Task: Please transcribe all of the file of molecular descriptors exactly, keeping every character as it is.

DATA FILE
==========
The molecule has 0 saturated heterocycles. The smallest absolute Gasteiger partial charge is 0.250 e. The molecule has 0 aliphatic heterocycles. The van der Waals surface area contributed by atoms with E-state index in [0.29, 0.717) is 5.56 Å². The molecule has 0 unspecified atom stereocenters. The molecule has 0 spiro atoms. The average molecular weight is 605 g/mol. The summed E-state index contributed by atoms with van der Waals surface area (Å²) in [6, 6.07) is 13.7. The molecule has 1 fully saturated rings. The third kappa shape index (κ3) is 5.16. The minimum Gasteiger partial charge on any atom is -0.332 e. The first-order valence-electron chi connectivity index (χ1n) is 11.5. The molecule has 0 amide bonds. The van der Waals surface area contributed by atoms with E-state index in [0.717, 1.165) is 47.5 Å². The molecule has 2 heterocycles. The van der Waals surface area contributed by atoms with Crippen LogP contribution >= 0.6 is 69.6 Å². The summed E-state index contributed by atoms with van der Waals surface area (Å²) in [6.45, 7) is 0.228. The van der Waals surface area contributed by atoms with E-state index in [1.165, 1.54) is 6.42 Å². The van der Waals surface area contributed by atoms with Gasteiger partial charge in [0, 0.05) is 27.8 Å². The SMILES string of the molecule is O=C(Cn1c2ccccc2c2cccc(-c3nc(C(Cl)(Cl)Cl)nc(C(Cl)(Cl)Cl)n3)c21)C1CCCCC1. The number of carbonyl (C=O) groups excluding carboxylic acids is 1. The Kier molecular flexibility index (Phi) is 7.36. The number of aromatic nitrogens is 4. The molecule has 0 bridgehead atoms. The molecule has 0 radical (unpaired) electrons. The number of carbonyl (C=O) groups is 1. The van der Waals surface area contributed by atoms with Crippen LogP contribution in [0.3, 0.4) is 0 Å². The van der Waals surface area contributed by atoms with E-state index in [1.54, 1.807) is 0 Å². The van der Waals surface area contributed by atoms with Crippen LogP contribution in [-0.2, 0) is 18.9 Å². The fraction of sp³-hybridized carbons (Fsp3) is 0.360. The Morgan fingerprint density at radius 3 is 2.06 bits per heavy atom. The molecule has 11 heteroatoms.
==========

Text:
The molecule has 0 saturated heterocycles. The smallest absolute Gasteiger partial charge is 0.250 e. The molecule has 0 aliphatic heterocycles. The van der Waals surface area contributed by atoms with E-state index in [0.29, 0.717) is 5.56 Å². The molecule has 0 unspecified atom stereocenters. The molecule has 0 spiro atoms. The average molecular weight is 605 g/mol. The summed E-state index contributed by atoms with van der Waals surface area (Å²) in [6, 6.07) is 13.7. The molecule has 1 fully saturated rings. The third kappa shape index (κ3) is 5.16. The minimum Gasteiger partial charge on any atom is -0.332 e. The first-order valence-electron chi connectivity index (χ1n) is 11.5. The molecule has 0 amide bonds. The van der Waals surface area contributed by atoms with E-state index in [0.717, 1.165) is 47.5 Å². The molecule has 2 heterocycles. The van der Waals surface area contributed by atoms with Crippen LogP contribution >= 0.6 is 69.6 Å². The summed E-state index contributed by atoms with van der Waals surface area (Å²) in [6.45, 7) is 0.228. The van der Waals surface area contributed by atoms with E-state index in [1.165, 1.54) is 6.42 Å². The van der Waals surface area contributed by atoms with Gasteiger partial charge in [0, 0.05) is 27.8 Å². The SMILES string of the molecule is O=C(Cn1c2ccccc2c2cccc(-c3nc(C(Cl)(Cl)Cl)nc(C(Cl)(Cl)Cl)n3)c21)C1CCCCC1. The number of carbonyl (C=O) groups excluding carboxylic acids is 1. The Kier molecular flexibility index (Phi) is 7.36. The number of aromatic nitrogens is 4. The molecule has 0 bridgehead atoms. The molecule has 0 radical (unpaired) electrons. The number of carbonyl (C=O) groups is 1. The van der Waals surface area contributed by atoms with Crippen LogP contribution in [0.3, 0.4) is 0 Å². The van der Waals surface area contributed by atoms with E-state index in [1.54, 1.807) is 0 Å². The van der Waals surface area contributed by atoms with Crippen LogP contribution in [-0.2, 0) is 18.9 Å². The fraction of sp³-hybridized carbons (Fsp3) is 0.360. The Morgan fingerprint density at radius 3 is 2.06 bits per heavy atom. The molecule has 11 heteroatoms.